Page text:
At the start of 2004 Sharon Muscet, then 32, was living in London and working 70 hours a week as a marketing executive for a global wine company.
By the end of that year the successful businesswoman was being fed antibiotics through a tube and was facing the prospect of losing her left foot after a horror stingray accident in Adelaide, South Australia.
‘I was on a work trip back to Australia when I decided to take a little paddle at a beach in Glenelg,’ the now 48-year-old told FEMAIL.
It was the first day of their visit Down Under and Sharon was determined to show the wine distributors her beautiful hometown, but in the murky water she didn’t notice a threatening tail.
‘I took a step and landed on a stingray, which pushed its barb into the bottom of my left foot,’ she said.
The stingray’s spine, or barb, has serrated edges and a sharp point. The underside of the barb can produce venom, which can be fatal to humans.
Although it was bleeding Sharon was determined to continue the trip, and simply patched up the wound.
But on the flight back to London her foot ‘blew up like a balloon’ and she was told the barb had caused extensive nerve damage. A serious infection had settled in.
‘I had 10 operations during this time and was off my feet for a total of two years. There was a permanent PICC line inserted into my arm feeding me the harshest antibiotics… they turned the whites of my eyes orange.’
She was flown back to the Royal Adelaide Hospital after three months to be treated by their new foot clinic.
On two occasions doctors talked about amputating her injured foot but they were able to save it by inserting plates and screws around her third and fourth toes.
‘I have been left with neuropathy in that foot, meaning I can’t feel anything,’ she said.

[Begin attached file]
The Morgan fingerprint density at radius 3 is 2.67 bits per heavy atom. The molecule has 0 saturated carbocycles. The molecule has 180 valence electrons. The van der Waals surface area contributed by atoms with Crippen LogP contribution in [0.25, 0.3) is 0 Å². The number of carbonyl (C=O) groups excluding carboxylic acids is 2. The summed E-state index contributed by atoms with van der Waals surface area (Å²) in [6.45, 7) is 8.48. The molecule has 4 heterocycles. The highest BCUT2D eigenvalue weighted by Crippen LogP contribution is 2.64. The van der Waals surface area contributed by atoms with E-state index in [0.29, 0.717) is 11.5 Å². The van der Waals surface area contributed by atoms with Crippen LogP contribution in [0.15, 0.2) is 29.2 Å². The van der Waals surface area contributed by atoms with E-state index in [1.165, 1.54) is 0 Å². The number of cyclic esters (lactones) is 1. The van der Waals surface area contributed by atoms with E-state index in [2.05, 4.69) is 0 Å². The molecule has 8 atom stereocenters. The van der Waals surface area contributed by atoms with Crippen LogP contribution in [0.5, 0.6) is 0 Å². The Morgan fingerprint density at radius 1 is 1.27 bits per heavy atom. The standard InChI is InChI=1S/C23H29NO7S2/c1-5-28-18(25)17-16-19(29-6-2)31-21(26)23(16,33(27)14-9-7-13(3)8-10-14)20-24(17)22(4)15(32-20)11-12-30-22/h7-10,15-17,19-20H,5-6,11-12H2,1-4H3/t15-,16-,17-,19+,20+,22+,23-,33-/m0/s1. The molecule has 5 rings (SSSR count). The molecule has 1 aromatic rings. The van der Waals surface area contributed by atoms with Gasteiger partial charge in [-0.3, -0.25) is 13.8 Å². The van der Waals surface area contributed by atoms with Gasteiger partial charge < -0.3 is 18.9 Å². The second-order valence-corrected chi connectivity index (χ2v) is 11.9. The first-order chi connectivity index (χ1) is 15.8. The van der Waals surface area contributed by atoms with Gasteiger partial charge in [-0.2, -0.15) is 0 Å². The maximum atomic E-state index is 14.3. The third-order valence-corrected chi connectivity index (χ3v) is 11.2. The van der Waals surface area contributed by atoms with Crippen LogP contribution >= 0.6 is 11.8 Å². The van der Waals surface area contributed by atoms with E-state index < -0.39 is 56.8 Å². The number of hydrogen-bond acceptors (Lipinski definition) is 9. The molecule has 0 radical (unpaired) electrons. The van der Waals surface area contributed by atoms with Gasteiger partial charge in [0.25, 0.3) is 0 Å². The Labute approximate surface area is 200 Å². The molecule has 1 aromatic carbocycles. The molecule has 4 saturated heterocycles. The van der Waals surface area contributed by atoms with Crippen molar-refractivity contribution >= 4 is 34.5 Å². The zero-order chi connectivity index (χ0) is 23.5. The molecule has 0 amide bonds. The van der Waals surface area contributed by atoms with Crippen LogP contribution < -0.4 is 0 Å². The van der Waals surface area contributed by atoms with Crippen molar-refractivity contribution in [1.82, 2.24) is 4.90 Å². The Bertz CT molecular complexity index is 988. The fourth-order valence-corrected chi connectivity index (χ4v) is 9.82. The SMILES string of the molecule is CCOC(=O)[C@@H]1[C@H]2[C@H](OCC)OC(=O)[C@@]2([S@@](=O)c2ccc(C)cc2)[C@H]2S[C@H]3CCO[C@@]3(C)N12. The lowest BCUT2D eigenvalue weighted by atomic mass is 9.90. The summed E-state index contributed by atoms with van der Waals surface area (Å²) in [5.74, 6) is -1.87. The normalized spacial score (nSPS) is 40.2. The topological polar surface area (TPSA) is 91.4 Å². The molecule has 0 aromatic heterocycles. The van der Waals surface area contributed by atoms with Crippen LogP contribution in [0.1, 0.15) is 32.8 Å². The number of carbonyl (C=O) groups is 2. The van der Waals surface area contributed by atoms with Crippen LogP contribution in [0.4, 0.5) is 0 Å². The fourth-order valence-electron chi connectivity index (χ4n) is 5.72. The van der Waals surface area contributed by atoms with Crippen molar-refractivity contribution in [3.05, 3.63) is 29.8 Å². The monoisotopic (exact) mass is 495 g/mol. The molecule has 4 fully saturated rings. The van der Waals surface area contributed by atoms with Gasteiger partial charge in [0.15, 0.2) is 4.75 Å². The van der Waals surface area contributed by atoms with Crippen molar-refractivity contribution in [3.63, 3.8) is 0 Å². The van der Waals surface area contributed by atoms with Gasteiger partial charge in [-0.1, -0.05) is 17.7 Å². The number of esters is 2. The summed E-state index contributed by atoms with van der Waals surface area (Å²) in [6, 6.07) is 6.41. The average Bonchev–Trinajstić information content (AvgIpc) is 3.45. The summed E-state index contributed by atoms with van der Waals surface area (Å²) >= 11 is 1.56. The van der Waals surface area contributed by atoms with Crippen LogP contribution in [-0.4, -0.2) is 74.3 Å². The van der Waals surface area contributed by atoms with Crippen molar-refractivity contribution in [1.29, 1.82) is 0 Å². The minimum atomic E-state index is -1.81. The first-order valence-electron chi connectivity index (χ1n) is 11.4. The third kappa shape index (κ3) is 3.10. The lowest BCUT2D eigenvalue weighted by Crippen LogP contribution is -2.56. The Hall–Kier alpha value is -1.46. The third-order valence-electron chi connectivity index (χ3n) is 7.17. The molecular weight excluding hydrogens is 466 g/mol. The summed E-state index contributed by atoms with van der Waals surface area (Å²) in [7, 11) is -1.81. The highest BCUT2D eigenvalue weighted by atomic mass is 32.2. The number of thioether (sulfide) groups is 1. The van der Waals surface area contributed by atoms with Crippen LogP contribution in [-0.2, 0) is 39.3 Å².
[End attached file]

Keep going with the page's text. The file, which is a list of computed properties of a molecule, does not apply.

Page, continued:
Sharon describes those two years as some of the ‘toughest’ in her life, made lighter by the fact she reconnected with an old friend – who would later become her husband and father to her children Luka, 13, and Hugo, 11.
She also decided to devote herself to things she had always wanted to do but put off when she was working so hard, namely singing lessons, knitting and mosaics.
Sharon even studied to become a marriage celebrant so she could bring joy to her friends, something that occupied her time while she wasn’t able to walk.
However her remarkable recovery was left shaken when the brave Australian suffered a heart attack in 2011.
‘I stared death in the face again. That day I fought for my life. I wasn’t ready to go. I was a mother. I still have so much life to live,’ she said.
It was Easter Sunday and Sharon was at home in bed when she woke with the ‘most intense’ pain in her chest that extended right up to her jaw.
‘The pain was indescribable. An ambulance was called. The paramedics performed an electrocardiogram (ECG) on me. I saw the ambulance officer’s glance between one another when they read my ECG,’ she said.
‘It was the look they gave each other that told me everything. I was scared. I was close to dying and I knew it.’
Thinking only of her boys Sharon was worked on by an emergency heart surgeon.
‘That day I put up the biggest fight of my life and I survived,’ she said.
Knowing that she’d now brushed hands with death twice, Sharon wasn’t in a position to take life for granted.
She now shares the realities of loss and grief with others through a global movement called ‘The Love in Death’ and released a book about her life: 7 Life Lessons Learned Through Loss: Powerful stories of love, hope, transformation and legacy.
In addition to being a marriage celebrant she became a funeral director and has conducted several hundred ‘celebrations of life’ for those who have passed.
‘Let’s say a family has just lost their child. It is unfathomable what the family goes through. It is incredibly emotional and difficult,’ she said.
‘I feel if I can make just a small difference to a family at the most difficult time in their life, by honouring their loved one in a beautiful way and having them focus on the love, then I have been of service to them.
‘I have no feelings to describe that. The work I do comes from a place in my heart, of deep love and connection.’
The accident completely altered Sharon’s life and the course it was going to take, but that’s not something the mother-of-two feels angry about.
‘Upon reflection I can say that this accident was the best thing that ever happened to me,’ she said.